Bill McCollum basks onstage with George W. Bush as Bill Nelson visits black churches.
By ADAM C. SMITH and SHELBY OPPEL
© St. Petersburg Times, published November 6, 2000
TAMPA -- For Bill McCollum, it was like being the local house band opening for the Beatles. Except he didn't get to play much.
In city after city Sunday, the Republican U.S. Senate candidate basked in the cheers of thousands of energized voters -- voters fired up for George W. Bush. Never mind that McCollum wasn't allowed to speak at half of the Bush rallies; it was still another chance to link himself to Bush, and tap GOP enthusiasm for the top of the ticket.
Trailing by about 5 to 7 percentage points in most recent public polls, McCollum is hoping to ride a last-minute surge from Republican loyalists to push him over the top. By contrast, Democratic candidate Bill Nelson spent Sunday in the Orlando area with his party's most loyal voters: African-Americans.
"We want to get the right "Bill' in the Senate," said the Rev. Samuel L. Green Sr. of St. Mark African Methodist Episcopal Church Worship Center in the Orlando area. He said that his three brothers, all preachers, in Miami, Gainesville and Tallahassee, are also "pounding the pavement" to get friends out to the polls and reward the party they feel is responsible for economic prosperity.
Said Green: "If it's not broke, let's not try to fix it. Somebody say amen."
Nelson has frequently visited black churches during the fall campaign, but Sunday provided a fairly novel opportunity for McCollum: face time with the thousands of GOP supporters who are turning out to see Bush. McCollum visited four cities with Bush.
McCollum was one of a cast of dozens on stage with the GOP presidential nominee, but at an evening rally outside Raymond James Stadium he managed to stand out.
Bush started deriding Gore's support for "targeted" tax cuts, saying few Americans would benefit.
"How many of you got a rooftop photovoltaic system on your house," Bush scoffed over one of Gore's proposed tax breaks.
McCollum sheepishly raised his hand. "McCollum's got one," said a startled Bush, momentarily knocked off stride. "You're one of the lucky few."
In the final days of the Senate race, the McCollum campaign is increasingly turning to Bush and outgoing Republican Sen. Connie Mack to bolster his effort. Both are featured in new TV ads touting McCollum.
"He's the right man for Florida," Bush said at Florida International University in Miami. "So when you're out there working for me, be sure you're working for him. And when you're out there working for him, be sure you don't forget ol' George W."
McCollum is usually thrilled with crowds of 30 or more, and his rallies with Bush were a far cry from the sedate start he got on the day. He and Mack had a Holiday Inn breakfast buffet in Largo with about 20 Tampa Bay members of the Fraternal Order of Police. (The other major law enforcement organization, the Police Benevolent Association, endorsed Nelson.) "What this is all about is turning out the vote," McCollum told the officers, above sounds of clanging dishes from the nearby kitchen.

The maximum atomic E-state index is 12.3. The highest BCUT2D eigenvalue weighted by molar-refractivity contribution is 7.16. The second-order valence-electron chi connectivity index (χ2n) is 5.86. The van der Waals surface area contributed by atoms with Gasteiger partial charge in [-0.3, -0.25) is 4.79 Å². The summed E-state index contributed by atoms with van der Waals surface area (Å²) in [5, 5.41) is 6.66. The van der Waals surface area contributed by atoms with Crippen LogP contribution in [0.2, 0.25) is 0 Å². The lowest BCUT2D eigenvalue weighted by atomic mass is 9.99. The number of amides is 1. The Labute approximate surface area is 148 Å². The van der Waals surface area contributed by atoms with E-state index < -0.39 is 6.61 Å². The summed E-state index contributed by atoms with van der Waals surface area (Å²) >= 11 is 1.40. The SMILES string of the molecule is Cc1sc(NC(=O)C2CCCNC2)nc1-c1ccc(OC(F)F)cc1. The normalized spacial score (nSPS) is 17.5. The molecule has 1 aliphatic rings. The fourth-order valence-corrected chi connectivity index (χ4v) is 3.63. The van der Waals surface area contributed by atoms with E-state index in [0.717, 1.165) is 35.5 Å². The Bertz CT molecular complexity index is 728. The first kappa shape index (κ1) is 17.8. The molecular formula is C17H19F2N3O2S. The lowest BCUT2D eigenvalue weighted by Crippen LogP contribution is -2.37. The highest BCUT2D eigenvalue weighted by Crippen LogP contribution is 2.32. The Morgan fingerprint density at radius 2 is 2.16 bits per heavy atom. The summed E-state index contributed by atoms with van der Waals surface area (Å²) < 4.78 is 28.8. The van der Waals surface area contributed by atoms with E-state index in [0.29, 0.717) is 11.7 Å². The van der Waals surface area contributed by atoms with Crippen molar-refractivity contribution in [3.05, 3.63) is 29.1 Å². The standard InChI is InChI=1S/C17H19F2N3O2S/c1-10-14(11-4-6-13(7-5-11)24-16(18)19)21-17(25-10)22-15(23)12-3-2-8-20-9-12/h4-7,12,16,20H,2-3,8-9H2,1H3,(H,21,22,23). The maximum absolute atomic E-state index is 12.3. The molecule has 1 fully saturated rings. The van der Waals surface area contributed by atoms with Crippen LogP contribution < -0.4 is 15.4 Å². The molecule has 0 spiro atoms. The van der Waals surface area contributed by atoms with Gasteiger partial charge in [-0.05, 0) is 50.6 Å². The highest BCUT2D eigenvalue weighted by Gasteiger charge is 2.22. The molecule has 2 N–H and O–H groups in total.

For Nelson's part, his day was spent campaigning with his family and U.S. Sen. John Breaux, D-La.
Ministers aren't supposed to endorse candidates from the pulpit, yet the African-American preachers in the churches Nelson visited still managed to make their preferences known. They reminded parishioners that times are good.
At the Rev. Randolph Bracy Jr.'s modern, three-story New Covenant Baptist Church, the majority of members have pledged to tithe at least $2,000 this year for a millennium building campaign.
"I have never in 56 years seen the prosperity I'm seeing now for people of color... . If a person can't find work in Orlando, he must be lazy," Bracy said.
Apparently referring to Republicans seeking to replace Democrats in the White House, Bracy said, "Y'all can go out and worship those strange gods who are telling you that you aren't doing better than you ever have before. But as for me and mine, I worship the Lord."
Though given the chance to speak at three of the four services, Nelson never directly asked worshipers for their votes. That would be inappropriate, he said.
He was speaking to them, he said, as the state insurance commissioner. He boasted about the $206-million settlement he reached with American General Corp., a national life insurance company, to reimburse black policyholders for years of paying more than white customers for low-value burial insurance. "The checks are being mailed right now to get your money back with interest," Nelson told the congregation of Macedonia Missionary Baptist Church of Eatonville, just east of Orlando. Eatonville, part of Nelson's former congressional district, is considered the oldest incorporated town founded by African-Americans in the United States.
After the services, Nelson left for a Democratic rally at Century Village in Broward County, a 15,000-resident retirement community where activist Amadeo "Trinchi" Trinchitella holds an annual event. Nelson will campaign in Tallahassee and in another part of his former congressional district, Brevard County, today. At about midnight, Nelson said he will appear with Vice President Al Gore on Miami's South Beach.
McCollum planned to spend today alongside GOP leaders, including Mack, Gov. Jeb. Bush, Education Commission candidate Charlie Crist and Insurance Commission candidate Tom Gallagher. They are scheduled to hit Country Park Mobile Homes, 2331 Belleair Road in the Clearwater area about 11:15 a.m.
- Times political editor Tim Nickens contributed to this report.